Unlikely Family Connection Drew Donors to Support Incentive Awards Program
COLLEGE PARK, Md. – University of Maryland will receive a nearly $7 million gift from a Boston couple that will significantly increase the size and long-term impact of a University of Maryland program that supports promising students from selected areas of the state.
The gift will allow the Incentive Awards Program (IAP)—which until now comprised students in Prince George’s County and Baltimore— to expand its reach. Starting in Fall 2021, five freshmen from Montgomery County will be awarded four-year scholarships, receive mentoring and join a tight-knit peer community. These scholarships will be made possible through the funding from Phillip and Elizabeth Gross and a matching grant from UMD and the Clark Challenge for the Maryland Promise Program (MPP).
This is the largest-ever donation to IAP, now celebrating its 20th anniversary, and to the Maryland Promise Program, created by a 2017 investment from the A. James & Alice B. Clark Foundation to provide scholarships to underserved populations from the state of Maryland and D.C.
“We’re leveraging matching grant money, and we’re supporting outstanding students in a program where they have a very high chance to succeed and high expectations to perform and impact the community,” Phill Gross said. “Put that together and it was easy for us to get involved.”
That’s despite the fact that he graduated from another Big Ten school, the University of Wisconsin-Madison (UW), and the Grosses previously had no direct connection to the University of Maryland or the program. What drew them in was their relationship to a similar program at UW founded, coincidentally, by the mother-in-law of IAP’s founding director, Mercile J. Lee.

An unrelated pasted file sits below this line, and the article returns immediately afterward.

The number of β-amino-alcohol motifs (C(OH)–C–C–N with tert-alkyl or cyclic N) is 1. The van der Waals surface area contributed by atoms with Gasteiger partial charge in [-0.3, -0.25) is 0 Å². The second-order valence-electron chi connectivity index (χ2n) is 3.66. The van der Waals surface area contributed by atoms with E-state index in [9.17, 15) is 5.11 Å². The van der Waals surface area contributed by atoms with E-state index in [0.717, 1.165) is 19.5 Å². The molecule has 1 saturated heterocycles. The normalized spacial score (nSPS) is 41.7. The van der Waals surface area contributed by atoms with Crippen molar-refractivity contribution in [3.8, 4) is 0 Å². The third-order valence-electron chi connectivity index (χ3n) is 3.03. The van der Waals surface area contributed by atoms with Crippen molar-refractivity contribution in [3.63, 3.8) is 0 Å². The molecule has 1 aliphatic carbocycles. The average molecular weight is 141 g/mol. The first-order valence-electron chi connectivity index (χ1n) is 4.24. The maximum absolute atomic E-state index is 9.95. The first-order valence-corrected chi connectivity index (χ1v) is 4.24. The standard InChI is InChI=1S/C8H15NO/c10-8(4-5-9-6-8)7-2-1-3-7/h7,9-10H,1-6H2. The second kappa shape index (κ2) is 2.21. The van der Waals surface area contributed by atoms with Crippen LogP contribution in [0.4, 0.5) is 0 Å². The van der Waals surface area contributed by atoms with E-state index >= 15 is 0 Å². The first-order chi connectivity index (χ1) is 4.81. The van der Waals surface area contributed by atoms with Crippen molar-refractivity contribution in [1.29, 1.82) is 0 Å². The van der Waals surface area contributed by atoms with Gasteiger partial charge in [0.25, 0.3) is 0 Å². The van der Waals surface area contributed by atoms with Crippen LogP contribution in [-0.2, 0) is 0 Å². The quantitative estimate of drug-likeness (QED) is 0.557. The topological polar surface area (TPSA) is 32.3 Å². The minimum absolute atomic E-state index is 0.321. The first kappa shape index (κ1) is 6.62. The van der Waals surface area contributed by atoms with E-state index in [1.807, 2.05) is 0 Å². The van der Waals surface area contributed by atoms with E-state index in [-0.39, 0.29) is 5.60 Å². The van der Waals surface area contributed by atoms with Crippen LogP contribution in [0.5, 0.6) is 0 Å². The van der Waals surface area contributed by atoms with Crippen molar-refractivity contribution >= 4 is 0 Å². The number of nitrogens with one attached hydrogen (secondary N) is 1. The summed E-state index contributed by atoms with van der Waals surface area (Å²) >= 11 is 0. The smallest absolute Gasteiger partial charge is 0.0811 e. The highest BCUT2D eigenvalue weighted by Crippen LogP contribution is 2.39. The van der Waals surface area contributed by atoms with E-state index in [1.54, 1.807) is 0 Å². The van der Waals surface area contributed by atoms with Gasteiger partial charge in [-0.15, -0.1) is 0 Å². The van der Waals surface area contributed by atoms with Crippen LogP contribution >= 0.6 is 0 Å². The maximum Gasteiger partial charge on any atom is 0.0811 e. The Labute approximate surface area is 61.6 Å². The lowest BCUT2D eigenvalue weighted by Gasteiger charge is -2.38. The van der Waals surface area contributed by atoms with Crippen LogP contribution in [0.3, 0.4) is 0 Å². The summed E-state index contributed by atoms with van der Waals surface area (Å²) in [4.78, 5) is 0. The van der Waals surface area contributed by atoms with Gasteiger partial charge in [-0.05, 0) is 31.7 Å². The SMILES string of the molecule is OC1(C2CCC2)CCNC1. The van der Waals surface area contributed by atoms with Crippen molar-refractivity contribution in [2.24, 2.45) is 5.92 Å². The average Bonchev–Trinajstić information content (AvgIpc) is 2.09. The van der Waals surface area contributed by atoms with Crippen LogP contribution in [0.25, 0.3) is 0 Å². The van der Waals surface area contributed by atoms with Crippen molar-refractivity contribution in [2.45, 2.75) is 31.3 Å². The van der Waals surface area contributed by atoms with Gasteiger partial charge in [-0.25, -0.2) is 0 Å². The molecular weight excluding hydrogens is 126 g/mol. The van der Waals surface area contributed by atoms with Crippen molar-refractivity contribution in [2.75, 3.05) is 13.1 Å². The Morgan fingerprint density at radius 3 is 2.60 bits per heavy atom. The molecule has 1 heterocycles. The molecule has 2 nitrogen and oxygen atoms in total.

Phill Gross, co-founder and managing director of Adage Capital Management, a money management firm in Boston, was interested in supporting his alma mater 20 years ago when he met Lee, who had established UW’s Chancellor’s Scholars Program and Powers-Knapp Scholars Program to welcome talented students from underrepresented groups. The paired programs emphasized service, leadership development, peer support and mentorship, and provided financial aid and Lee’s inimitable influence.
The Grosses made several major gifts to the UW program, with the last one scheduled for November 2018. Unfortunately, Lee passed away in October 2018 and did not get to see the impact of the gift. Following Lee’s death, the couple met Lee’s son, Robb, and daughter-in-law, Jacqueline Wheeler Lee who leads the IAP and began inquiring about supporting the IAP.
The new Mercile J. Lee Maryland Promise Incentive Awards Program Endowed Scholarship will fund 20 students from Montgomery County; IAP currently counts 64 scholars, including some of the 23 MPP scholars.
“This gift will catapult IAP toward its long-term goal of welcoming students from every county in Maryland. It isn’t just expanding the number of opportunities we’re extending to students, but it’s also expanding our reach,” Jackie Lee said. “It's so meaningful for me personally as well. I'm touched knowing that the impact of Mercile's life is even more widely felt. Her enduring legacy will now live on through the scholars this gift will support."
The gift, the biggest to the university since Dr. Darryll J. Pines assumed his presidency in July, supports both of his top priorities: to promote excellence and to create an inclusive, multicultural campus community.
“I’m energized by the generosity of Phill and Liz Gross, whose approach to philanthropy is uniquely unbound by geography or personal affiliation,” Pines said. “By giving to IAP and the Maryland Promise Program, they are expanding access to a world-class University of Maryland education, and we are deeply grateful.”
For more information about the program visit: https://promise.umd.edu/.